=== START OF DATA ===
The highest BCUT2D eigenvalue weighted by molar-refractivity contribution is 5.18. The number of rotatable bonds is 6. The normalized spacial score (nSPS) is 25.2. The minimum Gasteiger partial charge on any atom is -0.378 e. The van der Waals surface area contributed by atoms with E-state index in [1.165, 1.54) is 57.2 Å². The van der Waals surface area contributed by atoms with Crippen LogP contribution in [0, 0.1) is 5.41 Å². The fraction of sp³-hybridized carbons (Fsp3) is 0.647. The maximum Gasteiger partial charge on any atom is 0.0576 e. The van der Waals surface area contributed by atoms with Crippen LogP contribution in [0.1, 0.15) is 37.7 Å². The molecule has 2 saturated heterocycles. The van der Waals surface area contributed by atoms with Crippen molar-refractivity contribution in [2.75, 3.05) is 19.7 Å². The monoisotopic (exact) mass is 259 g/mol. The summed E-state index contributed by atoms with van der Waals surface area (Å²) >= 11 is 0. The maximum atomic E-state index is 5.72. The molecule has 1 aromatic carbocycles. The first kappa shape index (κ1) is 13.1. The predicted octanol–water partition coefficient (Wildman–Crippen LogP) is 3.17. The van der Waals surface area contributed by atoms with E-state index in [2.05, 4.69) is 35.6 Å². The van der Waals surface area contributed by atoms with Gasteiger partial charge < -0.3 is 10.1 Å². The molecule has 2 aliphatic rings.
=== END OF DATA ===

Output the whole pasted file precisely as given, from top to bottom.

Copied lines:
The highest BCUT2D eigenvalue weighted by molar-refractivity contribution is 5.18. The number of rotatable bonds is 6. The normalized spacial score (nSPS) is 25.2. The minimum Gasteiger partial charge on any atom is -0.378 e. The van der Waals surface area contributed by atoms with E-state index in [1.165, 1.54) is 57.2 Å². The van der Waals surface area contributed by atoms with Crippen LogP contribution in [0, 0.1) is 5.41 Å². The fraction of sp³-hybridized carbons (Fsp3) is 0.647. The maximum Gasteiger partial charge on any atom is 0.0576 e. The van der Waals surface area contributed by atoms with Crippen LogP contribution in [0.1, 0.15) is 37.7 Å². The molecule has 2 saturated heterocycles. The van der Waals surface area contributed by atoms with Crippen molar-refractivity contribution in [2.75, 3.05) is 19.7 Å². The monoisotopic (exact) mass is 259 g/mol. The summed E-state index contributed by atoms with van der Waals surface area (Å²) >= 11 is 0. The maximum atomic E-state index is 5.72. The molecule has 1 aromatic carbocycles. The first kappa shape index (κ1) is 13.1. The predicted octanol–water partition coefficient (Wildman–Crippen LogP) is 3.17. The van der Waals surface area contributed by atoms with E-state index in [2.05, 4.69) is 35.6 Å². The van der Waals surface area contributed by atoms with Gasteiger partial charge < -0.3 is 10.1 Å². The molecule has 2 aliphatic rings.